After completing my undergraduate degree at the Indian Institute of Technology (Bombay), I moved to The University of Texas at Austin, where I obtained my Ph.D. in Physics. Afterwards, I undertook postdoctoral stints at Princeton University, Harvard University and the Center for Astrophysics | Harvard & Smithsonian. I am currently an Assistant Professor of Astrobiology in the Department of Aerospace, Physics and Space Sciences at the Florida Institute of Technology.
My research interests are situated primarily within the transdisciplinary area of astrobiology. As a theorist, my research is mostly oriented towards modeling (through pen-and-paper calculations and numerical simulations) the following areas:
1. Properties of putative organisms (e.g., methanogens) and/or biospheres that could exist on habitable worlds (e.g., Mars, Enceladus) using available constraints on the fluxes of nutrients and energy.
2. Effect of stellar processes in regulating planetary habitability: (super)flares, coronal mass ejections, energetic particles, winds, and electromagnetic radiation.
3. Impact of high-energy astrophysical phenomena such as active galactic nuclei and tidal disruption events on habitability across galactic scales.
4. Planetary factors that modulate habitability: distribution of landmasses and oceans, mean temperature, magnetic fields, and tidal forces (from the star or moons).
5. Identifying novel biosignatures and technosignatures (e.g., chlorofluorocarbons) and assessing their detectability.
6. Missions to targets of interest in planetary science and astrobiology: Venus, Planet 9, interstellar objects, and nomadic planets.
7. Propellant-free propulsion systems like light sails and electric sails.
As my Ph.D. and initial postdoctoral research was in plasma physics, I continue to work sporadically in this field. Some of the areas that I have investigated over the past few years include Hamiltonian and Lagrangian formulations for plasma models, fluid models that accurately encapsulate collisional effects, generation of small- and large-scale magnetic fields, magnetic turbulence (e.g., in the solar wind), and fast magnetic reconnection which is believed to drive explosive phenomena such as stellar/solar flares.
Ph.D. in Physics, The University of Texas at Austin (2010-15)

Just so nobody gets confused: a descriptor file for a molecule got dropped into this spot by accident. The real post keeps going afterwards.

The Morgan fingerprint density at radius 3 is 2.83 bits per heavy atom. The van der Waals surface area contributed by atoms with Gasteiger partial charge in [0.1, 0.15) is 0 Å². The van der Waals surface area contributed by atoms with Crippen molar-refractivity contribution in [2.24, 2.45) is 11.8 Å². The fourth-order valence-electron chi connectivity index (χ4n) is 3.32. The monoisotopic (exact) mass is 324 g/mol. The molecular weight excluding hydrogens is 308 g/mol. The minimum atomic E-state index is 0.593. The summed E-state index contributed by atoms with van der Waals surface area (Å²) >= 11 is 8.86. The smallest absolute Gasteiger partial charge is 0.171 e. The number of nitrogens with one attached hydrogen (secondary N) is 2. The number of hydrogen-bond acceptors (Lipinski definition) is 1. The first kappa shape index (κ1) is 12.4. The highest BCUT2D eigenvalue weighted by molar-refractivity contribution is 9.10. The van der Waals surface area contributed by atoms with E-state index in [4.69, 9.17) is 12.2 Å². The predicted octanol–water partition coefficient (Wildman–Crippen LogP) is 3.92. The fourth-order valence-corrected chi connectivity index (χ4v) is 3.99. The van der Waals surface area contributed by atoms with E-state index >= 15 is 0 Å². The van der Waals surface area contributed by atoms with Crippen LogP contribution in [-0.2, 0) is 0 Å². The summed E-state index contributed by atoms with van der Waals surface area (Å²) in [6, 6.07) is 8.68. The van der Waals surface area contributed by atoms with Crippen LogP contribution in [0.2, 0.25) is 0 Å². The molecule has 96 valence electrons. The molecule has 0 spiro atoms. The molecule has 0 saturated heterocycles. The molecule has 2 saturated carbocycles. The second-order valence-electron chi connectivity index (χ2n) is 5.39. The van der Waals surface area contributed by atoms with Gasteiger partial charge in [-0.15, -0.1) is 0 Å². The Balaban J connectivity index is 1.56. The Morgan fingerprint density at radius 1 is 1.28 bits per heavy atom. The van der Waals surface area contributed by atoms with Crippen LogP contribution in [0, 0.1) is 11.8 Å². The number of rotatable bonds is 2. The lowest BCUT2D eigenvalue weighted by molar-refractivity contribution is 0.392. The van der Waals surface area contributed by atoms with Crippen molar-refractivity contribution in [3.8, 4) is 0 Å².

B. Tech in Engineering Physics, Indian Institute of Technology - Bombay (2005-09)
Assistant Professor of Astrobiology, Department of Aerospace, Physics and Space Sciences, Florida Institute of Technology (2019-present)
Research Fellow, Department of Physics, The University of Texas at Austin (2021-present)
Postdoctoral Fellow, Institute for Theory and Computation, Center for Astrophysics | Harvard & Smithsonian (2017-19)
Postdoctoral Fellow, John A. Paulson School of Engineering and Applied Sciences, Harvard University (2016-17)
Postdoctoral Research Associate, Department of Astrophysical Sciences, Princeton University (2015-16)
PHY 2002H - Physics 2 (Honors)
PHY 5017 - Electromagnetic Theory 1
PHY 5015 - Analytical Mechanics 1
PHY 2002 - Physics 2
SPS 4039 - Astrobiology
SPS 4201 - Astrobiology 2
SPS 5088 - Graduate Astrobiology
SPS 4035 - Comparative Planetology
SPS 4045 - Physics and Chemistry of Planet Formation
M. Lingam & A. Loeb, Harvard University Press (2021)
[the first quantitative & graduate-level textbook on astrobiology]
Selected papers (out of 90+ in total)
The Possible Role of Body Temperature in Modulating Brain and Body Sizes in Hominin Evolution
M. Lingam, Front. Psychol., 12, 774683 (2022)
Tidal modulations and the habitability of exoplanetary systems
M. Lingam, S. Pryor & I. Ginsburg, Mon. Not. R. Astron. Soc., 510, 4837 (2022)
Interstellar Now! Missions to Explore Nearby Interstellar Objects
A. M. Hein, T. M. Eubanks, M. Lingam, A. Hibberd, D. Fries, J. Schneider, P. Kervella, R. Kennedy, N. Perakis & B. Dachwald, Adv. Space. Res., 69, 402 (2022)
Excitation Properties of Photopigments and Their Possible Dependence on the Host Star
M. Lingam, A. Balbi & S. M. Mahajan, Astrophys. J. Lett., 921, L41 (2021)
A brief history of the term ‘habitable zone’ in the 19th century
M. Lingam, Int. J. Astrobiol., 20, 332 (2021)
Theoretical Constraints Imposed by Gradient Detection and Dispersal on Microbial Size in Astrobiological Environments